Thomas Mulcair, leader of the federal New Democrats has, reportedly, made a pledge to Canadian voters not to raise their personal taxes if he becomes prime minister. But he wont need to raise personal income taxes, will he? He’ll implement a carbon tax.
Mulcair made the pledge when being interviewed by the Ottawa Citizen. He was explaining why it’s time for Canadians to elect their first federal NDP government. Granted, Mulcair’s NDP is the official opposition, but it is trailing both the Conservatives and the Liberals so badly in any polls I have seen, his pledge does seem cheeky.
“We’re saying that personal taxes will not be touched. That’s a firm undertaking. That’s a contract with the Canadian voting public on our behalf,” Mulcair said, according to the Ottawa Citizen.
Not that he’d miss an increase in personal income taxes. I don’t think it’s any secret that the NDP will implement some form of carbon tax. They may not call it a “tax;” maybe they’ll call it “Cap-and-trade.” But rest assured it’ll serve the same purpose.
That is, it’ll transfer billions of dollars—directly or indirectly—from the pockets of individuals to the federal coffers where they can be used to finance all manner of expensive social programs.
And to compliment the carbon tax, look for an NDP government to raise job-killing corporate taxes, especially for those of oil companies and banks.
According to the Ottawa Citizen, “Mulcair says the legacy of Bob Rae’s Ontario NDP government from 1990 to 1995 has cast a ‘shadow’ over the federal [New Democrat] party’s reputation.”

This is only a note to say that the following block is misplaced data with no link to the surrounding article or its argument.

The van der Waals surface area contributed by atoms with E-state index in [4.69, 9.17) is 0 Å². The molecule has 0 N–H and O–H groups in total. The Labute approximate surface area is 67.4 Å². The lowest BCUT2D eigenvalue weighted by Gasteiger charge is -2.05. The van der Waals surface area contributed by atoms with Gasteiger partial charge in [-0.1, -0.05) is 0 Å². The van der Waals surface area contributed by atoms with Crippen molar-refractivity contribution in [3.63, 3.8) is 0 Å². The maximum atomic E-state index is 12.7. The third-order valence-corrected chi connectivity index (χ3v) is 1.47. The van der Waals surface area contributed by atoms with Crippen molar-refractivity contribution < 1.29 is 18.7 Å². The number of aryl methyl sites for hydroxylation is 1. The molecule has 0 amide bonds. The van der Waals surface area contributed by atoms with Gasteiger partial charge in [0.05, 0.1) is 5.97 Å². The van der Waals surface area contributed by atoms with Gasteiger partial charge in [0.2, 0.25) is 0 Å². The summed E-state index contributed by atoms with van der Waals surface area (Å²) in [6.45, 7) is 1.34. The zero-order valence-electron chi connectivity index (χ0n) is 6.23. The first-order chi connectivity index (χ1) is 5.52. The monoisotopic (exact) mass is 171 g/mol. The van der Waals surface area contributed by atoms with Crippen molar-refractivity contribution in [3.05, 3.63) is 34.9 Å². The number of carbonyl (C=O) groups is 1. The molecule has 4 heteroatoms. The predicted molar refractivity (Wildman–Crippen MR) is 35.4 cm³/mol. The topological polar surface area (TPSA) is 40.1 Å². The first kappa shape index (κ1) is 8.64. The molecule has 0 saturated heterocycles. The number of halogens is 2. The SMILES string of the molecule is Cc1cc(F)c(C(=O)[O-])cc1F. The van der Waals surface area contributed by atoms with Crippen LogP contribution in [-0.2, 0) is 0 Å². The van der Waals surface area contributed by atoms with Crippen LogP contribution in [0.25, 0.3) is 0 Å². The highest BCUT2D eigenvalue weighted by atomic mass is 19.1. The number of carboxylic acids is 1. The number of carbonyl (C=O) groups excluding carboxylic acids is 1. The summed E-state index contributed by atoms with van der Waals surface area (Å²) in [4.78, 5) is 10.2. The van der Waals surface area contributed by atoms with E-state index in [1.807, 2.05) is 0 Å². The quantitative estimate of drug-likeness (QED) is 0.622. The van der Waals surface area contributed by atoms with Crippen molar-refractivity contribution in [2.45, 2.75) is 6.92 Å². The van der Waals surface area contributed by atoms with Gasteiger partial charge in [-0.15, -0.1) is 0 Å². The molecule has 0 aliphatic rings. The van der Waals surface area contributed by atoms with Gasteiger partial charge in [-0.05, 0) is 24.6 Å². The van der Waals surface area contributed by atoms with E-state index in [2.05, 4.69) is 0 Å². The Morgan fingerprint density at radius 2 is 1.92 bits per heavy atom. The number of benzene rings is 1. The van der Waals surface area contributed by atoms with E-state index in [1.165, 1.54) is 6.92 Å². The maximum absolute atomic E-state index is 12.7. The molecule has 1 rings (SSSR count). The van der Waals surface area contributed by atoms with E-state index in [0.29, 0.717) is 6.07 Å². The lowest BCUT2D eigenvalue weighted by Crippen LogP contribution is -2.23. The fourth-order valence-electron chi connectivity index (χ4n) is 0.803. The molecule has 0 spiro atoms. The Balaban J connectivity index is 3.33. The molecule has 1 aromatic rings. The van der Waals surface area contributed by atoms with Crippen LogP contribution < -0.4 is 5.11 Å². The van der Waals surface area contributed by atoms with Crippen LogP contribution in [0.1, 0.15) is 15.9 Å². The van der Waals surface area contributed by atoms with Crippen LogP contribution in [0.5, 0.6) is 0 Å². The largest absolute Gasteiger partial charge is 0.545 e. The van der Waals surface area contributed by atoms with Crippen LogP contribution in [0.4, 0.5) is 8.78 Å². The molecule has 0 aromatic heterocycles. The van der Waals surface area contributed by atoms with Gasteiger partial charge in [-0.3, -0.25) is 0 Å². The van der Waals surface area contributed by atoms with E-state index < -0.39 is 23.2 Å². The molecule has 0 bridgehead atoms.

Well, he’s right about that and with good reason. For, given the tax-and-spend policies of the federal NDP, I doubt they’d be any better at running Canada than Rae was at running Ontario.
After all, the provincial New Democrat parties are pretty much the same as the national party and members are automatically members of both the federal and provincial parties. The Liberal and Conservative parties in Canada are different than the NDP in that provincial and federal politics and members are strictly separated—they are separate legal entities.
Moreover, Rae’s provincial Dippers do not stand alone as an example of inept government by an NDP party. One needs only look back at the NDP’s history in British Columbia where words like “fiasco,” “scandal,” “deceit” and “chaos” only go part way in describing that party’s truly horrible record.
Those readers who plan to vote in the next federal election, take heed: beware of Thomas Mulcair’s Irish blarney.